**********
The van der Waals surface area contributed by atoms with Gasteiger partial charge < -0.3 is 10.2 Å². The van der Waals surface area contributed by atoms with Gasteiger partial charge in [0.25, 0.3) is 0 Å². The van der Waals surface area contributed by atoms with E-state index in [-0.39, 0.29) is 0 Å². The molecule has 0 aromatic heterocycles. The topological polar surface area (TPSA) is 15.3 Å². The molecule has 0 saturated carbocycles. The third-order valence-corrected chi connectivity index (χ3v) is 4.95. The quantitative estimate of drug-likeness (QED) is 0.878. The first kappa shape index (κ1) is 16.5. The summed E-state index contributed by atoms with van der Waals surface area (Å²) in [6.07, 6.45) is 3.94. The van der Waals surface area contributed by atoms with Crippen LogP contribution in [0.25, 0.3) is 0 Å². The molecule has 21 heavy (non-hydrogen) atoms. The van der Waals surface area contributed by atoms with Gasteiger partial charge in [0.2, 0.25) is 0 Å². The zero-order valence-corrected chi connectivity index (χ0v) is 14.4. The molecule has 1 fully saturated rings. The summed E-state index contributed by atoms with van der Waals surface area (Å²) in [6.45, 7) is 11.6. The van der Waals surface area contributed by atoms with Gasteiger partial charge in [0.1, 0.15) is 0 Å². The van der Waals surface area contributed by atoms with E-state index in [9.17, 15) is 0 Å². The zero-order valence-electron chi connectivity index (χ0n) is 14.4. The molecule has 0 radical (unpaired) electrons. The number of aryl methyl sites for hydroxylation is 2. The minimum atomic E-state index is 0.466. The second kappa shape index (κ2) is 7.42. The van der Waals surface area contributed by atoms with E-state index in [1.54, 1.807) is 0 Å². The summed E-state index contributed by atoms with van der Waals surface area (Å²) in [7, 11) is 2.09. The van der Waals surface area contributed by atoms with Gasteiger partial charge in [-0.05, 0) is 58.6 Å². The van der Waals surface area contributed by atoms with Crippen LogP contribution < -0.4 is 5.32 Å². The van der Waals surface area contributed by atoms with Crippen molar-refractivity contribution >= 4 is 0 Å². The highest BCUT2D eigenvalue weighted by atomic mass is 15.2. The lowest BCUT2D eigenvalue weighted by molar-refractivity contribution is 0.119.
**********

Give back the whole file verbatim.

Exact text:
The van der Waals surface area contributed by atoms with Gasteiger partial charge < -0.3 is 10.2 Å². The van der Waals surface area contributed by atoms with Gasteiger partial charge in [0.25, 0.3) is 0 Å². The van der Waals surface area contributed by atoms with E-state index in [-0.39, 0.29) is 0 Å². The molecule has 0 aromatic heterocycles. The topological polar surface area (TPSA) is 15.3 Å². The molecule has 0 saturated carbocycles. The third-order valence-corrected chi connectivity index (χ3v) is 4.95. The quantitative estimate of drug-likeness (QED) is 0.878. The first kappa shape index (κ1) is 16.5. The summed E-state index contributed by atoms with van der Waals surface area (Å²) in [6.07, 6.45) is 3.94. The van der Waals surface area contributed by atoms with Crippen LogP contribution in [0.25, 0.3) is 0 Å². The molecule has 21 heavy (non-hydrogen) atoms. The van der Waals surface area contributed by atoms with Gasteiger partial charge in [0.2, 0.25) is 0 Å². The zero-order valence-corrected chi connectivity index (χ0v) is 14.4. The molecule has 1 fully saturated rings. The summed E-state index contributed by atoms with van der Waals surface area (Å²) in [6.45, 7) is 11.6. The van der Waals surface area contributed by atoms with Gasteiger partial charge in [0.1, 0.15) is 0 Å². The van der Waals surface area contributed by atoms with E-state index in [9.17, 15) is 0 Å². The zero-order valence-electron chi connectivity index (χ0n) is 14.4. The molecule has 0 radical (unpaired) electrons. The number of aryl methyl sites for hydroxylation is 2. The minimum atomic E-state index is 0.466. The second kappa shape index (κ2) is 7.42. The van der Waals surface area contributed by atoms with E-state index in [1.54, 1.807) is 0 Å². The summed E-state index contributed by atoms with van der Waals surface area (Å²) in [7, 11) is 2.09. The van der Waals surface area contributed by atoms with Gasteiger partial charge in [-0.05, 0) is 58.6 Å². The van der Waals surface area contributed by atoms with Crippen LogP contribution < -0.4 is 5.32 Å². The van der Waals surface area contributed by atoms with Crippen molar-refractivity contribution >= 4 is 0 Å². The highest BCUT2D eigenvalue weighted by atomic mass is 15.2. The lowest BCUT2D eigenvalue weighted by molar-refractivity contribution is 0.119.